Acta Neuropathologica

, Volume 129, Issue 4, pp 493–509 | Cite as

One is the deadliest number: the detrimental effects of social isolation on cerebrovascular diseases and cognition

  • Brett Friedler
  • Joshua Crapser
  • Louise McCullough


The deleterious effects of chronic social isolation (SI) have been recognized for several decades. Isolation is a major source of psychosocial stress and is associated with an increased prevalence of vascular and neurological diseases. In addition, isolation exacerbates morbidity and mortality following acute injuries such as stroke or myocardial infarction. In contrast, affiliative social interactions can improve organismal function and health. The molecular mechanisms underlying these effects are unknown. Recently, results from large epidemiological trials and pre-clinical studies have revealed several potential mediators of the detrimental effects of isolation. At least three major biological systems have been implicated: the neuroendocrine (HPA) axis, the immune system, and the autonomic nervous system. This review summarizes studies examining the relationship between isolation and mortality and the pathophysiological mechanisms underlying SI. Cardiovascular, cerebrovascular, and neurological diseases including atherosclerosis, myocardial infarction, ischemic stroke and Alzheimer’s disease are given special emphasis in the context of SI. Sex differences are highlighted and studies are separated into clinical and basic science for clarity.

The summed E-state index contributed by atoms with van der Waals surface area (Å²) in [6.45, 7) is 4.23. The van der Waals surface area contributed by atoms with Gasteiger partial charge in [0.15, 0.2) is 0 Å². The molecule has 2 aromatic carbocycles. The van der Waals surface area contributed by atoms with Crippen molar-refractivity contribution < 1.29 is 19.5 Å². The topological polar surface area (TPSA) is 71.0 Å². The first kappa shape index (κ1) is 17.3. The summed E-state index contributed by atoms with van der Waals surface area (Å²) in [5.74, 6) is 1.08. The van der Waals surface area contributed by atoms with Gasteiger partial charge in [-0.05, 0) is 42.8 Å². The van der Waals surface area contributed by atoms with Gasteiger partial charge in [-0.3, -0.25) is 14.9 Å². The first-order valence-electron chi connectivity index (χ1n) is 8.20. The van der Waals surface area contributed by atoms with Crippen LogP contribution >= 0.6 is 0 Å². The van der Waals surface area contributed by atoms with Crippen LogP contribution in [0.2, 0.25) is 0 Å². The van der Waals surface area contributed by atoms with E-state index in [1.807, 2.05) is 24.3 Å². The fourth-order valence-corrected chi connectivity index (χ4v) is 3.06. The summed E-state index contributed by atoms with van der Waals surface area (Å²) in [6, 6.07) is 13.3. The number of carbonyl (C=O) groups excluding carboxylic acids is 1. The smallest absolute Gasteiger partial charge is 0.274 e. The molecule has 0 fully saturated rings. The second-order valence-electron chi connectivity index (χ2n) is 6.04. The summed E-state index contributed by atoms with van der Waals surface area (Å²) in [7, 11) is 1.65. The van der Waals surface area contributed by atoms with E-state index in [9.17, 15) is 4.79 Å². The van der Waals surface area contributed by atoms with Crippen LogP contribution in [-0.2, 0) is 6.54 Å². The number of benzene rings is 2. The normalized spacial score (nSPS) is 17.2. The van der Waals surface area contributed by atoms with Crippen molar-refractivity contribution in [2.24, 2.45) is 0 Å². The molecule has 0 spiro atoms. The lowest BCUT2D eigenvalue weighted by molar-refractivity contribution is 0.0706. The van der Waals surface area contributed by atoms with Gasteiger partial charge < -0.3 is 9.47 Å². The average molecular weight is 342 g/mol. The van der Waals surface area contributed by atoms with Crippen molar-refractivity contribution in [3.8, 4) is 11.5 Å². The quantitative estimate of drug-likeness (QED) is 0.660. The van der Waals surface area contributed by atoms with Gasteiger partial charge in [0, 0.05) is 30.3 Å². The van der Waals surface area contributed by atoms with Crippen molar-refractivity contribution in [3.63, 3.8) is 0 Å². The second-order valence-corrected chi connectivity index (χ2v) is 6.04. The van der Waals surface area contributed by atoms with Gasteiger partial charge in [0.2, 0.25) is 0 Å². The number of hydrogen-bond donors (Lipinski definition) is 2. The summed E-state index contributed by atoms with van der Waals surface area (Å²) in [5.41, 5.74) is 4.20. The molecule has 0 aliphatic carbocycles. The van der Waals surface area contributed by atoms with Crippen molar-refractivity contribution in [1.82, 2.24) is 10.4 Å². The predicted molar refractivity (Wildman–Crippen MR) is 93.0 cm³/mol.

Social isolation HPA axis SNS Inflammation Vascular disease Neurological disease 



Financial support for B.F. and J.C. generously provided by NIH/NINDS Grant Psychosocial Stress and Behavioral Response to Stroke (5R01NS077769) as well as NIH/NINDS Grant Chromosomal and Hormonal Contributions to Sex Differences in Ischemic Stroke (5R01NS055215). Financial support was also received in the form of an American Heart Association undergraduate student summer fellowship awarded to J.C.

Conflict of interest

The authors declare that they have no conflict of interest.


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Copyright information

© Springer-Verlag Berlin Heidelberg 2014

Authors and Affiliations

  • Brett Friedler
    • 1
  • Joshua Crapser
    • 1
  • Louise McCullough
    • 1
    • 2
  1. 1.Department of NeuroscienceUniversity of Connecticut Health CenterFarmingtonUSA
  2. 2.The Stroke Center at Hartford HospitalHartfordUSA

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